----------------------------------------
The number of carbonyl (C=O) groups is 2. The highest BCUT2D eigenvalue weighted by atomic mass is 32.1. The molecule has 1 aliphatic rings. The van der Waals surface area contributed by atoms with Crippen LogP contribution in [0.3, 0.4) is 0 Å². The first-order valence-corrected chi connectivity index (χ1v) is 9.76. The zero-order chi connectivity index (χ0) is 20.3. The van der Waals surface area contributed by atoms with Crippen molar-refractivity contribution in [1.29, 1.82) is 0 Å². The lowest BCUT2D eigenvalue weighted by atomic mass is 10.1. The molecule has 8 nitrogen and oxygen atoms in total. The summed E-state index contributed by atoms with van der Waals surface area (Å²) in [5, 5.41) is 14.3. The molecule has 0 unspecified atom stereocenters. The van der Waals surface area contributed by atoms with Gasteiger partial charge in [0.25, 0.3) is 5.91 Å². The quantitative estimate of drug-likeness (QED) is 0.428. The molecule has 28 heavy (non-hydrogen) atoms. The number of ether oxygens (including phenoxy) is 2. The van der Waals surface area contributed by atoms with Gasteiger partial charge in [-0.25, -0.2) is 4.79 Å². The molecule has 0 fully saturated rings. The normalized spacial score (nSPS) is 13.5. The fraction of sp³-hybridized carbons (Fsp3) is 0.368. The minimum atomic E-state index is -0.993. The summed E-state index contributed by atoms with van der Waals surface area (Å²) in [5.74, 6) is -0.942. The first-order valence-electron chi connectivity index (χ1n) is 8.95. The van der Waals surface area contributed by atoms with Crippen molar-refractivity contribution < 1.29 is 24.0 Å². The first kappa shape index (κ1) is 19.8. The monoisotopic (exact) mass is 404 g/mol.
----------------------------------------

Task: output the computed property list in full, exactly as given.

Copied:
The number of carbonyl (C=O) groups is 2. The highest BCUT2D eigenvalue weighted by atomic mass is 32.1. The molecule has 1 aliphatic rings. The van der Waals surface area contributed by atoms with Crippen LogP contribution in [0.3, 0.4) is 0 Å². The first-order valence-corrected chi connectivity index (χ1v) is 9.76. The zero-order chi connectivity index (χ0) is 20.3. The van der Waals surface area contributed by atoms with Crippen molar-refractivity contribution in [1.29, 1.82) is 0 Å². The lowest BCUT2D eigenvalue weighted by atomic mass is 10.1. The molecule has 8 nitrogen and oxygen atoms in total. The summed E-state index contributed by atoms with van der Waals surface area (Å²) in [5, 5.41) is 14.3. The molecule has 0 unspecified atom stereocenters. The van der Waals surface area contributed by atoms with Gasteiger partial charge in [0.25, 0.3) is 5.91 Å². The quantitative estimate of drug-likeness (QED) is 0.428. The molecule has 28 heavy (non-hydrogen) atoms. The number of ether oxygens (including phenoxy) is 2. The van der Waals surface area contributed by atoms with Gasteiger partial charge in [-0.25, -0.2) is 4.79 Å². The molecule has 0 fully saturated rings. The normalized spacial score (nSPS) is 13.5. The fraction of sp³-hybridized carbons (Fsp3) is 0.368. The minimum atomic E-state index is -0.993. The summed E-state index contributed by atoms with van der Waals surface area (Å²) in [5.74, 6) is -0.942. The first-order valence-electron chi connectivity index (χ1n) is 8.95. The van der Waals surface area contributed by atoms with Crippen molar-refractivity contribution < 1.29 is 24.0 Å². The first kappa shape index (κ1) is 19.8. The monoisotopic (exact) mass is 404 g/mol.